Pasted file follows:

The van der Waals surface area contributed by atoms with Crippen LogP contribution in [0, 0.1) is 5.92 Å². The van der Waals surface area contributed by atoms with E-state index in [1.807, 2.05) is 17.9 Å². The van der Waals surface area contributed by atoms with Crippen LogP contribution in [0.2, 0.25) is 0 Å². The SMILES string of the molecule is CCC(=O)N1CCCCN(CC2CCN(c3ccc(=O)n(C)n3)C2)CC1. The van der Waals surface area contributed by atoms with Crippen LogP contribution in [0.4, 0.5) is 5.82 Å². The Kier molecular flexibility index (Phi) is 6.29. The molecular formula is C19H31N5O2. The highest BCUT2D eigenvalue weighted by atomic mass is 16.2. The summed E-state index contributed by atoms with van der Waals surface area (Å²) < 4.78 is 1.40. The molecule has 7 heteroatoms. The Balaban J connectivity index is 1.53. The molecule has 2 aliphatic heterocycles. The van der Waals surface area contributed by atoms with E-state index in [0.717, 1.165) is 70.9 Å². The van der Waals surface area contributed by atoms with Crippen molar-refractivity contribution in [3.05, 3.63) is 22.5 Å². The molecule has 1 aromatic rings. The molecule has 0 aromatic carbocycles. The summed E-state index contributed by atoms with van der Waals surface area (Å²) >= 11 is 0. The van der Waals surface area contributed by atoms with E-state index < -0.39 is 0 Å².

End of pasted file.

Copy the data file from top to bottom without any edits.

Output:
The van der Waals surface area contributed by atoms with Crippen LogP contribution in [0, 0.1) is 5.92 Å². The van der Waals surface area contributed by atoms with E-state index in [1.807, 2.05) is 17.9 Å². The van der Waals surface area contributed by atoms with Crippen LogP contribution in [0.2, 0.25) is 0 Å². The SMILES string of the molecule is CCC(=O)N1CCCCN(CC2CCN(c3ccc(=O)n(C)n3)C2)CC1. The van der Waals surface area contributed by atoms with Crippen LogP contribution in [0.4, 0.5) is 5.82 Å². The Kier molecular flexibility index (Phi) is 6.29. The molecular formula is C19H31N5O2. The highest BCUT2D eigenvalue weighted by atomic mass is 16.2. The summed E-state index contributed by atoms with van der Waals surface area (Å²) < 4.78 is 1.40. The molecule has 7 heteroatoms. The Balaban J connectivity index is 1.53. The molecule has 2 aliphatic heterocycles. The van der Waals surface area contributed by atoms with E-state index in [0.717, 1.165) is 70.9 Å². The van der Waals surface area contributed by atoms with Crippen molar-refractivity contribution in [3.05, 3.63) is 22.5 Å². The molecule has 1 aromatic rings. The molecule has 0 aromatic carbocycles. The summed E-state index contributed by atoms with van der Waals surface area (Å²) >= 11 is 0. The van der Waals surface area contributed by atoms with E-state index < -0.39 is 0 Å².